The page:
Lifeboat model

Contributed by South Shields Museum and Art Gallery

William Wouldhave’s model of a boat to save lives, 1789. © Tyne & Wear Archives & Museums

The world's first lifeboat was designed and built in South Shields in 1789; this is one of the designs.This is the model that William Wouldhave of South Shields entered into a competition to find the best design for a boat to save lives. With cork inside, his lifeboat was designed to be self-righting if overturned in stormy seas. Although Wouldhave's design came second place in the competition, he is credited by many as the 'inventor of the lifeboat'. The first lifeboat, called the 'Original', of 1789, was built in South Shields by the boatbuilder Henry Greathead (who won the competition) - so, whether you think Greathead should have the title of 'inventor of the lifeboat' or that Wouldhave should be thought of as such, there can be no doubt that the lifeboat, now used the world over, was born in South Shields!

Comments are closed for this object


  • 1 comment
  • 1. At 20:52 on 25 April 2010, Mike wrote:

    I am currently researching for a proposed book on William Wouldhave, who I have been researching for over 3 years now with lots of new information and I am more and more sure 'he was the inventor' of what we now call a lifeboat.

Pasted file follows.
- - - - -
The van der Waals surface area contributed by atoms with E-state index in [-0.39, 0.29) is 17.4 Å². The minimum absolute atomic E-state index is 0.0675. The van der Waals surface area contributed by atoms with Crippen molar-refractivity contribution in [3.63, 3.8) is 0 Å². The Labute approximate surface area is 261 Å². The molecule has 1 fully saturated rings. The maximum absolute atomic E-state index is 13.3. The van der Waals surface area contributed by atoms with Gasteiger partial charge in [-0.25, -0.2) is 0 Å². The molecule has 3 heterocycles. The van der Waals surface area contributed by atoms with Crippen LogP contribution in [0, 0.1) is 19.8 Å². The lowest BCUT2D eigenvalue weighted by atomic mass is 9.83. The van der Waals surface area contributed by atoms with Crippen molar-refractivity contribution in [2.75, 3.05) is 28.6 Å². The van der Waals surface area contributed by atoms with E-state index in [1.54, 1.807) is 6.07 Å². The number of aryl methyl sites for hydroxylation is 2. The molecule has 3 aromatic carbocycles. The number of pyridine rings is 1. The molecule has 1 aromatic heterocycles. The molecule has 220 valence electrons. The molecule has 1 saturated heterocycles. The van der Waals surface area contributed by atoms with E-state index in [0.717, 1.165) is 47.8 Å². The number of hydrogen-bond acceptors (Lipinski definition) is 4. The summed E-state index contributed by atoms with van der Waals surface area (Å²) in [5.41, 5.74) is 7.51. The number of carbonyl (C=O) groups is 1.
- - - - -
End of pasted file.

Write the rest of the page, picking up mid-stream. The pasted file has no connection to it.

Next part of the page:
Anyone with any small amounts of information please contact me.

    Complain about this comment

Most of the content on A History of the World is created by the contributors, who are the museums and members of the public. The views expressed are theirs and unless specifically stated are not those of the BBC or the British Museum. The BBC is not responsible for the content of any external sites referenced. In the event that you consider anything on this page to be in breach of the site’s House Rules please Flag This Object.

About this object

Click a button to explore other objects in the timeline




View more objects from people in Tyne.

Find out more

BBC © 2014 The BBC is not responsible for the content of external sites. Read more.

This page is best viewed in an up-to-date web browser with style sheets (CSS) enabled. While you will be able to view the content of this page in your current browser, you will not be able to get the full visual experience. Please consider upgrading your browser software or enabling style sheets (CSS) if you are able to do so.